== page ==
In the Asian Highlights area of the zoo, the others sat down to relax and enjoy some ice cream. I wondered off and found a Chinese home (aka “Grandma’s Home”) decorated with authentic goods.
Canned Chinese foods.
Inside this replica home I settled down to have a chat with one of the zookeepers. I learnt a lot of interesting things while talking to her. We sat looking through a big glass window which faced a cat enclosure. I watched two siberian lynx playing in the grass.
All of the animals in this Asian Highlights exhibit represent areas of Asia with climates similar to Utah and are able to be outside, in their exhibits, year-round.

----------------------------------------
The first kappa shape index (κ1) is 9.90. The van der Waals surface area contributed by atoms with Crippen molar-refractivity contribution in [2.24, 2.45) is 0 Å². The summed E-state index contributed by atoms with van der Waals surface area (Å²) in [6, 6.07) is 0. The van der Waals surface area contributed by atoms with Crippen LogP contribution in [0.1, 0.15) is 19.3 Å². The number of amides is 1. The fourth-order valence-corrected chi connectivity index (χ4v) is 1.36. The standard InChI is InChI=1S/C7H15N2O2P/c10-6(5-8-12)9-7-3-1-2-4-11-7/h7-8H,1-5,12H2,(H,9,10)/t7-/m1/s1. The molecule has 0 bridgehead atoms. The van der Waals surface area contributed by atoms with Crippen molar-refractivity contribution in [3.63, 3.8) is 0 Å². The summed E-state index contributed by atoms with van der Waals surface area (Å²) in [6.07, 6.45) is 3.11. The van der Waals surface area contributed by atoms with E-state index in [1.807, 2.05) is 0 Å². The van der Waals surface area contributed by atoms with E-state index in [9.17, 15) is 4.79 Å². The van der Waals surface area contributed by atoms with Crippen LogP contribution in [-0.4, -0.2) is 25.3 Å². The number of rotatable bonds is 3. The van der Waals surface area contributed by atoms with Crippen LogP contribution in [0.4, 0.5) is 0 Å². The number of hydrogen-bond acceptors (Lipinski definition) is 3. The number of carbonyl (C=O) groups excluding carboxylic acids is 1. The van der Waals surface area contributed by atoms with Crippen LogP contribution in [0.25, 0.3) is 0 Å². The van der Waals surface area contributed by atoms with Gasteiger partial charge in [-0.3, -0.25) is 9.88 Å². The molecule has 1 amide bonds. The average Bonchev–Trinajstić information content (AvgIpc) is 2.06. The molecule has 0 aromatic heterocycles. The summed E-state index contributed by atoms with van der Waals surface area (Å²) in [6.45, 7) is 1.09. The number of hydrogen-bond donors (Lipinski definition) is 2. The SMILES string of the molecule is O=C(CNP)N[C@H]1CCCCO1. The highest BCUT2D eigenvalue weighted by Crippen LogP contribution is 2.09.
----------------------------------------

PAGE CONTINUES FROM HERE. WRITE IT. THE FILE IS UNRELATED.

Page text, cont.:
A Siberian Lynx
We sought temporary relief under these misters.
These bats reminded me of my dusk runs in China. The bats would fly all around me as I ran next to the river, occasionally swooping just passed me! I was petrified that one of them would fly into me!
I noticed that there were people inside the building behind the giraffes so we ventured to the side of the enclosure to try and find a way in. There were stairs leading to an upper deck. It would have been pretty awesome to see the giraffes up close from here, but they were more than happy to stay outside. One of them kept peering around the wall to see what we were doing. None of our “giraffe-calls” worked (yes, we made up giraffe noises!!)
Here I am trying to demonstrate how much work it is for a giraffe to bend down and drink water.
We only saw this sign as we were leaving!!
Rocky Shores is the largest exhibit ever created at Utah’s Hogle Zoo, and is a major step in the transformation to a 21st century zoo. The opening of Rock Shores also marked the much-anticipated return of polar bears.
Melissa, me, Aunty Sue.